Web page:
Will ordinary 10w30 motor oil work ok as transformer oil? This is for some
HV experimenting, not any sort of commercial or permanently installed
product. It's thermally stable and not particularly flammable, but I don't
know how the various additives affect the insulating properties. Is there a
better choice that I can pick up locally for a reasonable price?

Don't you have a oil wholesaler or transformer shop in your area?
Sometimes a call to your electric company can get you a quart or two
from the bottom of a 55 gallon drum for free. They have to top off and
change the oil in large transformers from time to time and buy it in
bulk. The last time I needed some, I got it from the R&D lab at a local
Steel mill, in Ohio.

--
Service to my country? Been there, Done that, and I've got my DD214 to
prove it.
Member of DAV #85.

Michael A. Terrell
Central Florida

J

#### James Sweet

Jan 1, 1970
0
How about giving us a little bit more of a clue as to what you're
hatching!

6 matched microwave oven transformers in series to provide approx 12KV at 10
KVA or so. I've seen it done, with the transformers submerged in oil to
prevent arcing to the core. It only needs to run for a short period to
bombard a neon tube, mostly around 300mA output, but ideally I'd like to get
around 800mA max. The whole thing will be powered by a 50A 240V circuit with
the current regulated by an arc welder in series with the output shorted.

The alternative would be winding my own transformer, but I already have a
pile of MOTs and they were free.

Yes, the output from this thing would be absolutely lethal if touched, do
not attempt this at home.

J

#### James Sweet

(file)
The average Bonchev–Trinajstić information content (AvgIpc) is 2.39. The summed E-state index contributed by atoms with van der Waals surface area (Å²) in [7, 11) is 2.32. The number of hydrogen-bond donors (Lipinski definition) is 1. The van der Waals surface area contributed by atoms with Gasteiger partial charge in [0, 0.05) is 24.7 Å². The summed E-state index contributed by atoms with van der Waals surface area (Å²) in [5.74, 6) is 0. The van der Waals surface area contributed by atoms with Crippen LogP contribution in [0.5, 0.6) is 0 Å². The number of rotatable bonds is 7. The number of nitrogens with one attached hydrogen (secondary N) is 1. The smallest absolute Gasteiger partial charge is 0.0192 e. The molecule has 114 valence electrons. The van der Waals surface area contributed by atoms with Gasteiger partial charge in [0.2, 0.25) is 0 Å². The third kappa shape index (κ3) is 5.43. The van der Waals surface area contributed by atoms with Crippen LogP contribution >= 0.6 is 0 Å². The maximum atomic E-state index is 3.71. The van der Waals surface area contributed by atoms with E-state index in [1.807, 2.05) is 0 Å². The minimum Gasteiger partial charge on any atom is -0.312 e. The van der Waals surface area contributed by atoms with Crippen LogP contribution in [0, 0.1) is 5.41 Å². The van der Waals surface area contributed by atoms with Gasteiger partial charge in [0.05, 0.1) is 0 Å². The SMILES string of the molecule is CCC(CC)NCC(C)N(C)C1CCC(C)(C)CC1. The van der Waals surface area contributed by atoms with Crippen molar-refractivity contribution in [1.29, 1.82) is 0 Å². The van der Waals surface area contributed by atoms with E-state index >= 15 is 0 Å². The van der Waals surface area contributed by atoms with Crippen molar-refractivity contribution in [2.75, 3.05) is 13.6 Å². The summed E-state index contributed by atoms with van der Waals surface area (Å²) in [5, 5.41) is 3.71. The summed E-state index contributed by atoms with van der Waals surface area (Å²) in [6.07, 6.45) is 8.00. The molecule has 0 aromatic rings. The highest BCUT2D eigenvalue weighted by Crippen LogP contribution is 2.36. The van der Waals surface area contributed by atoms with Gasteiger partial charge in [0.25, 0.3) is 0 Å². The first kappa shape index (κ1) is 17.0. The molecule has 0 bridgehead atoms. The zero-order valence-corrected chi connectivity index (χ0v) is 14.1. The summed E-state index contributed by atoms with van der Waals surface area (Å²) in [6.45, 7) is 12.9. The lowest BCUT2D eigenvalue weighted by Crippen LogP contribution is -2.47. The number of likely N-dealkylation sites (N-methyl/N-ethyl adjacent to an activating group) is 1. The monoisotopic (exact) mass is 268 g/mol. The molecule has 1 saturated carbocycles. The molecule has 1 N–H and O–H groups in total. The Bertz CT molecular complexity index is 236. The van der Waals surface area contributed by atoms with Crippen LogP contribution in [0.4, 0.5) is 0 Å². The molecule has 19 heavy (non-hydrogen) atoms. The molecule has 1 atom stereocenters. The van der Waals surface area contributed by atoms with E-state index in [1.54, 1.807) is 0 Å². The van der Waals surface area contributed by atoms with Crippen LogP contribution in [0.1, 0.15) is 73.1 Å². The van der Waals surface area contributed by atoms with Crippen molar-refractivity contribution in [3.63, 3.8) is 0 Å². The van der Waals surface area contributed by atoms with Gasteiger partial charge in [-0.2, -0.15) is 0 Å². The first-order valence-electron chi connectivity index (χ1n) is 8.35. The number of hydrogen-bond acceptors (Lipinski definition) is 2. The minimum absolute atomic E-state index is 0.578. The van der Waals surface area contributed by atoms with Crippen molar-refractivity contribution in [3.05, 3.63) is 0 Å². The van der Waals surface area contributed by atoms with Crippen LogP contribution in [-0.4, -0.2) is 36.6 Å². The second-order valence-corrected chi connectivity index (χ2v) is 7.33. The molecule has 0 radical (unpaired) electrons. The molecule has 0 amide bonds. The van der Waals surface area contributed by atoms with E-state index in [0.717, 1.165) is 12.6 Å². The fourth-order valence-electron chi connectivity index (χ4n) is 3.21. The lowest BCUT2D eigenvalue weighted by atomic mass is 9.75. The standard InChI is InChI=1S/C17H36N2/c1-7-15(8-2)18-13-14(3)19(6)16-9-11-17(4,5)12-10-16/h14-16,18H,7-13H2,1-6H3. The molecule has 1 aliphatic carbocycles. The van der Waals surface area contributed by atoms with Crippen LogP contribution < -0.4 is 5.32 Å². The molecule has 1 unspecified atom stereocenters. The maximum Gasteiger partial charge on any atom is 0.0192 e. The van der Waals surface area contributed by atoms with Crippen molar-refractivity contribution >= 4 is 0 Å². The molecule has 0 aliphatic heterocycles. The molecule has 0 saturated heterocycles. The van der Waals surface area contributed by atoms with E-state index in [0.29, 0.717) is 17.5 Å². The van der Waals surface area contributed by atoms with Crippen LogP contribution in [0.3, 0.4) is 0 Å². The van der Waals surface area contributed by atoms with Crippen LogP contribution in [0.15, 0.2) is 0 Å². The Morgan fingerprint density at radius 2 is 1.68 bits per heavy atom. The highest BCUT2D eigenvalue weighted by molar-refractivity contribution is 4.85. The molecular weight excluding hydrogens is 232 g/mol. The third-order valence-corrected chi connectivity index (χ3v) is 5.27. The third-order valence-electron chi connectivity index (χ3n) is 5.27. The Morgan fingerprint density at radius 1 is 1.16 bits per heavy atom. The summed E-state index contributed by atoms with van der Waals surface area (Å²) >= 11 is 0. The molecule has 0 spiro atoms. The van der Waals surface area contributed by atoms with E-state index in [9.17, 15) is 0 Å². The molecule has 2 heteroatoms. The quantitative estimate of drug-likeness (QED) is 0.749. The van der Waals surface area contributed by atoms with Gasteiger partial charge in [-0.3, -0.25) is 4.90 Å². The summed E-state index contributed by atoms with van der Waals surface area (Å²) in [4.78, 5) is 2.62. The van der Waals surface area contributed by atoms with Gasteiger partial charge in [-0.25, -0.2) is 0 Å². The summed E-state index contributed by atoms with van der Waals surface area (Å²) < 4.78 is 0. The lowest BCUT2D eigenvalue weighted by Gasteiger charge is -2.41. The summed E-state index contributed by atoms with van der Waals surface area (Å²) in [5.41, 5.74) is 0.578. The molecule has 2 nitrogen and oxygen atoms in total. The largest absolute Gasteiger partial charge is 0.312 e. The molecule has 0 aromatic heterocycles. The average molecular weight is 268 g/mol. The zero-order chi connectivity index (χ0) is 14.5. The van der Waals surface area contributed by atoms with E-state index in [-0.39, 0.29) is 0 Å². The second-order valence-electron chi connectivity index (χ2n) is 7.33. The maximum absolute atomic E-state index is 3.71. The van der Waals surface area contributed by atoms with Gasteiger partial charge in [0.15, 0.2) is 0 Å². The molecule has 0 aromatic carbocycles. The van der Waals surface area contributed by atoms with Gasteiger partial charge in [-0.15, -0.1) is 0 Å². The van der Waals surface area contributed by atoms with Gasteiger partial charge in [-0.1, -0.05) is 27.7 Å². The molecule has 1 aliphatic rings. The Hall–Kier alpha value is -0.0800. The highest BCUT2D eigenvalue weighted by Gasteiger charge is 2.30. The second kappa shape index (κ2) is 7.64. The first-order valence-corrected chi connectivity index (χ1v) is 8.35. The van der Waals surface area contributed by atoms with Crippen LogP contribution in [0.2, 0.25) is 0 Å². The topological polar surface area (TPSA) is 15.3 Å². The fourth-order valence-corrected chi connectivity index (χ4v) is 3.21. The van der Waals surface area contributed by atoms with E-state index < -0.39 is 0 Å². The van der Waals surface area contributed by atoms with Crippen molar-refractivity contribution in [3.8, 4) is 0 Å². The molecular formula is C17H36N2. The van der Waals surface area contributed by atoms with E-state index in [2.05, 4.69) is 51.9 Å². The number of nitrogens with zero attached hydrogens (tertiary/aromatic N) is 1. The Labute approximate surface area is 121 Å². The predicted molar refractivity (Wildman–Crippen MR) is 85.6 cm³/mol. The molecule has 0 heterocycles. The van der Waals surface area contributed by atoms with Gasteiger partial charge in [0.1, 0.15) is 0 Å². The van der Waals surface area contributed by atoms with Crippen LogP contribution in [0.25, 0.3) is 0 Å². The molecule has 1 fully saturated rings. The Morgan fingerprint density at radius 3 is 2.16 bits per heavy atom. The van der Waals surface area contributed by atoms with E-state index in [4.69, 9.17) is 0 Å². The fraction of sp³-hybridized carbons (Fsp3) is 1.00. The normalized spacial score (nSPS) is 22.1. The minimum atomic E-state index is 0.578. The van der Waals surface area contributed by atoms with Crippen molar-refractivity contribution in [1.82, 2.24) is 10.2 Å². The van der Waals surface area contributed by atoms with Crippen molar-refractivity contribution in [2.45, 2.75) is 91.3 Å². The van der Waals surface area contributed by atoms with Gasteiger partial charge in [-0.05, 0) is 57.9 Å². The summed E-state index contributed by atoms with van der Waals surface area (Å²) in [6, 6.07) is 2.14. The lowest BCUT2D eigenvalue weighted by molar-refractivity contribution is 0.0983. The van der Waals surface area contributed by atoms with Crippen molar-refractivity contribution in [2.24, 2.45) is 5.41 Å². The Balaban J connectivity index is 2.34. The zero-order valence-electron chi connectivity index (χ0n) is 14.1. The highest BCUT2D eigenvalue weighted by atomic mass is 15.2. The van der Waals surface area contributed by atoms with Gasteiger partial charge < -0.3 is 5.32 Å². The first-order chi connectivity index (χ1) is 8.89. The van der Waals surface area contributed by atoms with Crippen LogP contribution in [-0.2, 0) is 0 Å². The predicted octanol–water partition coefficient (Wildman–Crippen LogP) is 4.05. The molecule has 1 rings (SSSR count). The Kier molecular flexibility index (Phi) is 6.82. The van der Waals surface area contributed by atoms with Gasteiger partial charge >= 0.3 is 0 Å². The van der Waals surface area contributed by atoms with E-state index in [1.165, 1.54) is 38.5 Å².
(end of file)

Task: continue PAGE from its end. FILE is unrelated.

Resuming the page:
Jan 1, 1970
0
Don't you have a oil wholesaler or transformer shop in your area?
Sometimes a call to your electric company can get you a quart or two
from the bottom of a 55 gallon drum for free. They have to top off and
change the oil in large transformers from time to time and buy it in
bulk. The last time I needed some, I got it from the R&D lab at a local
Steel mill, in Ohio.

That's another thought. There's probably one out in downtown Seattle
somewhere, most of those sort of places are only open during the 9-5 period
I'm at work so it's probably easier to just mail order it unless I can find
something suitable at a hardware store or something else local that's open
evenings or weekends.

J

#### Jeff Dieterle

Jan 1, 1970
0
James Sweet said:
That's another thought. There's probably one out in downtown Seattle
somewhere, most of those sort of places are only open during the 9-5
period I'm at work so it's probably easier to just mail order it unless I
can find something suitable at a hardware store or something else local
that's open evenings or weekends.
If I wasn't going to the trouble to find transformer oil, which is mineral
oil based with a high flashpoint, my 2nd choice would be mineral oil as
somebody else stated, 3rd choice would be automatic transmission fluid
before using motor oil. The detergent properties of motor oil which keeps
contaminants in suspension could compromise it's insulating qualities.

W

#### William Sommerwerck

Jan 1, 1970
0
A lot of motor oil is totally synthetic now.

No, most of it is still petroleum-based. But almost every oil company has a
synthetic product.

W

#### William Sommerwerck

Jan 1, 1970
0
Why don't you just find a company dumping its PCBs in the local lake, and
pick up some?

---- The Lady from Philadelphia

A

#### Arfa Daily

Jan 1, 1970
0
William Sommerwerck said:
No, most of it is still petroleum-based. But almost every oil company has
a
synthetic product.
Sorry William, but that's just pedantic semantics ...

Apart from which, I haven't owned a car in god knows how many years, that
hasn't specified a synthetic product for its lubrication.

Arfa

W

#### William Sommerwerck

Jan 1, 1970
0
Sorry William, but that's just pedantic semantics...

"A lot" suggests a high percentage -- perhaps 25%. I doubt 25% of all motor
oil sold is synthetic. Or even 20%.

Apart from which, I haven't owned a car in god knows how many
years, that hasn't specified a synthetic product for its lubrication.

You said "specified". You mean that synthetic oil was supplied with the
vehicle, and was the preferred lubrication?